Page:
Bronze Door, the main entrance to the Apostolic Palace and the papal apartments, was blessed by Pope Benedict XVI. By tradition the Bronze Door is closed upon the death of a pontiff.
"It is my heartfelt wish that all those who enter through the Bronze Door may feel from the very beginning welcomed by the pope's embrace," he said during the inauguration ceremony. He was given a set of golden keys.
The massive pair of doors was removed two years ago and replaced with a copy. Officials said years of use had worn the bronze coating of the 25-foot-high doors and had weakened the original wood, raising fears that the six-ton structure could collapse.
"The doors were unstable," Pier Carlo Cuscianna, head of the Vatican's technical office explained to the pope at the ceremony.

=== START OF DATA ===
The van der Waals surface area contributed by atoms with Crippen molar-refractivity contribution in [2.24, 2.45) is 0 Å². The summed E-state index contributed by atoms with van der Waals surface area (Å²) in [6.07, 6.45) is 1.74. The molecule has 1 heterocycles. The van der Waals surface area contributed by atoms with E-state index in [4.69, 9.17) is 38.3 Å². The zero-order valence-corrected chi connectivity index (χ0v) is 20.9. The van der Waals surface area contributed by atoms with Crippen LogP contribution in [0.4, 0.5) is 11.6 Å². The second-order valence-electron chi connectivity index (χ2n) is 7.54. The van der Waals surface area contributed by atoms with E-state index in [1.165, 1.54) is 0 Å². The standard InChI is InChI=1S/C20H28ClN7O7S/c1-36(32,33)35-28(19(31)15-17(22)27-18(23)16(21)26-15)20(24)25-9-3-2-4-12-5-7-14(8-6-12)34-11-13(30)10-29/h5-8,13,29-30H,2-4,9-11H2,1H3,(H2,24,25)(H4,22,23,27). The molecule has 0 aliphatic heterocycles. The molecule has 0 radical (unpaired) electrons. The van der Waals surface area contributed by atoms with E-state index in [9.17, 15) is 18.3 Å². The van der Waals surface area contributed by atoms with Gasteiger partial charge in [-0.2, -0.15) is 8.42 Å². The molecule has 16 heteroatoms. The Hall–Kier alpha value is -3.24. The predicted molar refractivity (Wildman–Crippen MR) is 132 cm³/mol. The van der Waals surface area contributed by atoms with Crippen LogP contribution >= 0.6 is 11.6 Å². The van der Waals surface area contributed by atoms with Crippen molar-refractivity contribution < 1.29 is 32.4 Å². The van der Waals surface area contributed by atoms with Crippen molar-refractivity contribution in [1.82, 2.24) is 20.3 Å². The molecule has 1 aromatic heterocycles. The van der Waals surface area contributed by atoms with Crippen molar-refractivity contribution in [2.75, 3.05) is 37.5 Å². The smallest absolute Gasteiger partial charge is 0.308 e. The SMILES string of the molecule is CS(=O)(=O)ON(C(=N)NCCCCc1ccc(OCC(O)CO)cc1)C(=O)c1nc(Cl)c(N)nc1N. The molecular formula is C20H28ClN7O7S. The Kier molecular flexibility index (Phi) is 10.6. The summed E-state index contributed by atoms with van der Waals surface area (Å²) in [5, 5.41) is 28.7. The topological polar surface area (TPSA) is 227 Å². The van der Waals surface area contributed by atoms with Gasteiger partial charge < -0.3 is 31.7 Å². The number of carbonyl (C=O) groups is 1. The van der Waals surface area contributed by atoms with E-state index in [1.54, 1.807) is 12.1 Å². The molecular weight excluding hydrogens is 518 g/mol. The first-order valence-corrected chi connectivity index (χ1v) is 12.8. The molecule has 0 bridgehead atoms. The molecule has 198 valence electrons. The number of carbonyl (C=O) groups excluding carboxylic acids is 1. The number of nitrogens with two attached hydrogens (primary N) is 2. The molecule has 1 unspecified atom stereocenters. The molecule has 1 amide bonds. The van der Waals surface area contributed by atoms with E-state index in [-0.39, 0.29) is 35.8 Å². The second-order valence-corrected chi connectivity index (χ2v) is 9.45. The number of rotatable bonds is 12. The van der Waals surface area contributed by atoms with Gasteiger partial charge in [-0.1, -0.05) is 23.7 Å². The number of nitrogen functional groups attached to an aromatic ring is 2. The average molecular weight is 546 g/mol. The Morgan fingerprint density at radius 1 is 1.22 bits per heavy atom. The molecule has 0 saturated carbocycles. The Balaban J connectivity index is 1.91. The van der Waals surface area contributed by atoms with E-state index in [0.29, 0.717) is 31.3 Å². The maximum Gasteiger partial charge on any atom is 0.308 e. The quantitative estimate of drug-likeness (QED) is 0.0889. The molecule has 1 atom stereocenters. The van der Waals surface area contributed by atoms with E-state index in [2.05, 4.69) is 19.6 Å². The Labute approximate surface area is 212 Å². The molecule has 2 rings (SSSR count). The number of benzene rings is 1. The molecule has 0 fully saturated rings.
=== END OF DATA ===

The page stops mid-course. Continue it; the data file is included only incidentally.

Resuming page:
Steel braces were implanted in the wood during the restoration to ensure safety.
The Bronze Door - with massive gilded handles - leads to the marble Scala Regia (Royal Staircase), climbed in past centuries by emperors and kings who sought an audience with the pope. It is guarded by two Swiss Guards dressed in blue and yellow Renaissance uniforms armed with halberds, and is still the principal entrance for pilgrims coming to see the pope. At night the door is closed.
Following Roman tradition, on the death of a pope one side of the door is closed, to symbolize that the head of the household is gone.
The sculptor Bernini placed the door in its present position atop a series of marble steps after a major restoration of St. Peter's Basilica in 1663.
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